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Grade 6 to 8 theory books


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#31 jianxli

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Posted 28 November 2013 - 22:42

Just adding my thoughts to this thread...

 

In Grades 1-5, you largely just have to remember information and then apply it in the exam.

In Grades 6-8, you need a firm working knowledge of the material contained.

 

I did the Grade 5 to Grade 8 jump. This was over a space of years and I did A level music, a lot of composition and was half way through my undergraduate (music) degree when I decided to take it. Then I did the Harmony in Practice workbook and the AB Grade 8 workbook (this one http://shop.abrsm.or...-Grade-8/610372) and was all set.

 

I don't think it's something to rush into at all!

Thanks for sharing your thoughts. You have done flute and piano exams quite well. For your career, what do you be? A concert pianist or flutist probably?


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#32 charmainemusicalotaku

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Posted 08 January 2014 - 06:31

I'm currently using these books. 

 

ABRSM Theory Workbook : It's easy to understand and the format is very much like the official exam. It will be good practice after you've learned the theory.

 

ABC of Harmony : My piano teacher recommended to me. It comes in 3 books. Red, blue and green. Some of the Grade 6 chapters are in the red book and others are in the blue book. I find it a bit confusing because all the chapters are not in one compiled book.  :(

 

In Preparation For The Theory Exams : It's mainly reading. The information is in an easy-to-understand format and not a chunk of text where you have to find the information.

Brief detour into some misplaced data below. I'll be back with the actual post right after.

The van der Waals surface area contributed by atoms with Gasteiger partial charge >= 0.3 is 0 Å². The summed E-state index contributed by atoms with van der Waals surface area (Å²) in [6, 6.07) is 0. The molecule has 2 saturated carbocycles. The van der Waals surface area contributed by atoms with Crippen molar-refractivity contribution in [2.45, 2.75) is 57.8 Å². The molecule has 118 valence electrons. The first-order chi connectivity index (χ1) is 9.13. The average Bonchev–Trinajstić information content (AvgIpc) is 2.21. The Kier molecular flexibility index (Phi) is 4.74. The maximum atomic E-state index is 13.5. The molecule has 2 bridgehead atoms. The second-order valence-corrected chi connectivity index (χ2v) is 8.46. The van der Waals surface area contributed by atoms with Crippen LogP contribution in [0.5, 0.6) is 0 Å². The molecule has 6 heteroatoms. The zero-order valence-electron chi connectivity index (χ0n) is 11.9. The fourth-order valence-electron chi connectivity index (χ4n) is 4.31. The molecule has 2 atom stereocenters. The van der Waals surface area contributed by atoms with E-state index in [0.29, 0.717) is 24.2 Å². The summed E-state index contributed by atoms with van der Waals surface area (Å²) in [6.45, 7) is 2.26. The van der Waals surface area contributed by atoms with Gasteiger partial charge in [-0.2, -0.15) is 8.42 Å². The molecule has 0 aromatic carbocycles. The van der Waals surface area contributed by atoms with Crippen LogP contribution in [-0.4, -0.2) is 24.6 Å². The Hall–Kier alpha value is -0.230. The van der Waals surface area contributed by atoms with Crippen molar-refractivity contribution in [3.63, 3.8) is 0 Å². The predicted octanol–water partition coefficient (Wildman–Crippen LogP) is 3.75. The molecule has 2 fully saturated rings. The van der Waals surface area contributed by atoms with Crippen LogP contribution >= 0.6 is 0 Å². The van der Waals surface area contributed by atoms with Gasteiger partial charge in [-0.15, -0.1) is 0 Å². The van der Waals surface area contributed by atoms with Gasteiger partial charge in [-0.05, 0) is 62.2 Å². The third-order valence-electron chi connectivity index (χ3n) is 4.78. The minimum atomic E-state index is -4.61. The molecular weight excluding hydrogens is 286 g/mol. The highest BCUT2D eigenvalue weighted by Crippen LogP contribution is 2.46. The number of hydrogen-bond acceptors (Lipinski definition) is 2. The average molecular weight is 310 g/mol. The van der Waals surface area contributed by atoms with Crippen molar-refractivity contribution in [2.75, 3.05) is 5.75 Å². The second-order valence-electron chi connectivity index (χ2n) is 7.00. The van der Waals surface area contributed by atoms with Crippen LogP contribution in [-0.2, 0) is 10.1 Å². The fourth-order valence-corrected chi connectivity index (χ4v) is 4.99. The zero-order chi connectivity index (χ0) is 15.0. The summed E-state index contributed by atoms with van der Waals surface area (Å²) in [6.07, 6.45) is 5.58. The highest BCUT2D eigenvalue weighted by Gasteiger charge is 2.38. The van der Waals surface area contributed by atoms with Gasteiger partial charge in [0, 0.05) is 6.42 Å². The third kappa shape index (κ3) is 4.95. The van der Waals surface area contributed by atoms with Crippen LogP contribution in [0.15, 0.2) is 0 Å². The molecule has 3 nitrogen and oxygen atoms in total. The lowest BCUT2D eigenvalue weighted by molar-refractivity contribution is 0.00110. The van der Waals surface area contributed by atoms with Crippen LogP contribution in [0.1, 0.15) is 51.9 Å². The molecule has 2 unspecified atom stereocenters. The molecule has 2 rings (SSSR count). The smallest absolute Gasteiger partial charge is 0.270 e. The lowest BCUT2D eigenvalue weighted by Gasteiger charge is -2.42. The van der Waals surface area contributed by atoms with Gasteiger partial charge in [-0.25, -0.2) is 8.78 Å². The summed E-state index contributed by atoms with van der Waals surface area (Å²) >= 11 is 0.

Lastly, I got a lot of past year papers to do.. :)


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#33 socrates17

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Posted 31 May 2015 - 13:07

.


Edited by EdGJ, 01 June 2015 - 08:25 .
Deleted - commercial advertising/cross-posting

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#34 blueglasses

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Posted 31 May 2016 - 11:09

QUOTE(BitterSweet @ Mar 4 2013, 09:25 AM) View Post



- Harmony in Practice (Anna Butterworth) is a mighty tome, and can appear both dense and dull on first reading. It is kinda both.



mighty tome? (chuckles)

It's actually a harmony book for beginners, certainly one of the lightest on the subject. It's like a harmless sneeze, compared to other harmony books.

I think it's wildly overrated. :clarinet:

 

You are so right! The Butterworth text cannot hold a candle to what's available from the international offerings produced by the major publishing companies.

I possess the majority of the current texts and ancillary resources from these publishing companies so I strongly advise anyone that desires to study tonal harmony and beyond to contact myself and I will be thrilled to enclose details of these international resources.

Ditch the Butterworth text as its outdated, unmusical (doesn't offer a sound to symbol approach), expensive and incorrect facts are revealed-eg the 6 4 chord is taught as 1c V and this is NOT accepted internationally by renowned theoreticians such as Steve Laitz, Clendinning/Marvin, Turek, Aldwell/Schachter and Roig Francoli.

The ABRSM needs to revamp the Butterworth text or drop it from their publications as it's really quite poor in comparison with international offerings!!!!


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#35 Hildegard

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Posted 01 June 2016 - 15:52

Blueglasses wrote:

 

Ditch the Butterworth text as ... incorrect facts are revealed-eg the 6 4 chord is taught as 1c V